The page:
Glendalough & the Wicklow Mountains
Glendalough is a glacial valley located in Co. Wicklow which is not only home to the 6th century monastic settlement founded by St. Kevin, but also home to some of the most impressive scenery on the east coast.
The Wicklow Mountains
The Wicklow Mountains are the largest area of continuous mountains in Ireland, covering an area of 500km2 (190mi2) above 300m (980ft) above sea level. Lugnaquilla, is the highest peak in the range at 925m (3035ft) and in total 39 peaks are over 600m (2000ft).
Three holy men, Eoghan, Lochan & Eanna tutored a small boy, who was a descendant of one of the ruling families of Leinster. The boy, Kevin, would later return, and with a small group of monks found a monastery where ‘two rivers form a confluence”. The location would give Glendalough its name meaning the “Valley of the two lakes”. His fame as a holy man spread and soon he would attract numerous followers and the monastery would flourish for the next six centuries.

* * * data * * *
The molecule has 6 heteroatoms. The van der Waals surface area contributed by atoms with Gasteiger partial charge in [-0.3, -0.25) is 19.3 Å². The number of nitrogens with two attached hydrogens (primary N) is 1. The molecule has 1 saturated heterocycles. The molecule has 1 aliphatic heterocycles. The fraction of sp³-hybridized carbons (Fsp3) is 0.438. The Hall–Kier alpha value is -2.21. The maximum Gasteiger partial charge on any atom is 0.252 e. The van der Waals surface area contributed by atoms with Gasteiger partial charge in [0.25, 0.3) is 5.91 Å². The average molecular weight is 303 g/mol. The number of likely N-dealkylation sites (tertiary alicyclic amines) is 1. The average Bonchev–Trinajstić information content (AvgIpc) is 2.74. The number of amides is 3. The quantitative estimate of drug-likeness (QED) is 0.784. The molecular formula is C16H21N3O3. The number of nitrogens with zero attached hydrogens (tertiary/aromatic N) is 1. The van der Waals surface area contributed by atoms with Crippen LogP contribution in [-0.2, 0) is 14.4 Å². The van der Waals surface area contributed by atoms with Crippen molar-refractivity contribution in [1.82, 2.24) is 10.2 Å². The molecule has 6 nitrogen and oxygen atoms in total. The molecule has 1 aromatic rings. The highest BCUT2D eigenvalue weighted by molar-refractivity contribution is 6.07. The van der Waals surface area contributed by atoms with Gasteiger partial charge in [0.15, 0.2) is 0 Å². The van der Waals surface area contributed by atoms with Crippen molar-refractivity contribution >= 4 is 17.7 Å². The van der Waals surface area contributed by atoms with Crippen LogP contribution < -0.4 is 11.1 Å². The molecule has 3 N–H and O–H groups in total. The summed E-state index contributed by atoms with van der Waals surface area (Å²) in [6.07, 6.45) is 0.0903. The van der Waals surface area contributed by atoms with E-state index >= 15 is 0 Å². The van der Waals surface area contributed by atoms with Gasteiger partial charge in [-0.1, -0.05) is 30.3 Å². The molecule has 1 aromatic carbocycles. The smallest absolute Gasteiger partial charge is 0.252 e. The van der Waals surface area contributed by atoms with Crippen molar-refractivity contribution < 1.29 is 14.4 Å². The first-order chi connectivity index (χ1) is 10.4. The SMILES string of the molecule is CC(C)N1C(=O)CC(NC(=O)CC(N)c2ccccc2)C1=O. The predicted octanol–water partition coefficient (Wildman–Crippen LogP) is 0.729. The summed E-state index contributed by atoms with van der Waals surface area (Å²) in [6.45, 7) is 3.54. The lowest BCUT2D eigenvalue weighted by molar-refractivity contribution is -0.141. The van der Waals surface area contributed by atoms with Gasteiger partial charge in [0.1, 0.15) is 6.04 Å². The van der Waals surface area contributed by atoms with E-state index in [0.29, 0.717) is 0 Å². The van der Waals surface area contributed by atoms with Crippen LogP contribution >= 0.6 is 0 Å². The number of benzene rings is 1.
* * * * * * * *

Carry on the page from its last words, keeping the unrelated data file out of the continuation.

The present remains tell only a small part of its story, the monastery, in its heyday, included workshops, manuscript writing rooms, guest houses, infirmary, as well as dwelling for the monks as well as lay persons
The gateway to the monastic city is one of the most unique monuments in Ireland. Originally two-storeyed, with two fine granite arches, the entrance was home to a cross-inscribed stone which denoted the boundary to the sanctuary as a place of refuge.
The Round Tower
Standing 30m (100ft) high, and with an entrance 3.5m (11ft) from the ground. The tower originally had six timber floors which were connect by ladders. Each floor was lit by a small window, whilst the top floor had 4 windows, all facing the cardinal points.
The largest, and most imposing, building was built over several phases with much othe stones being used from former buildings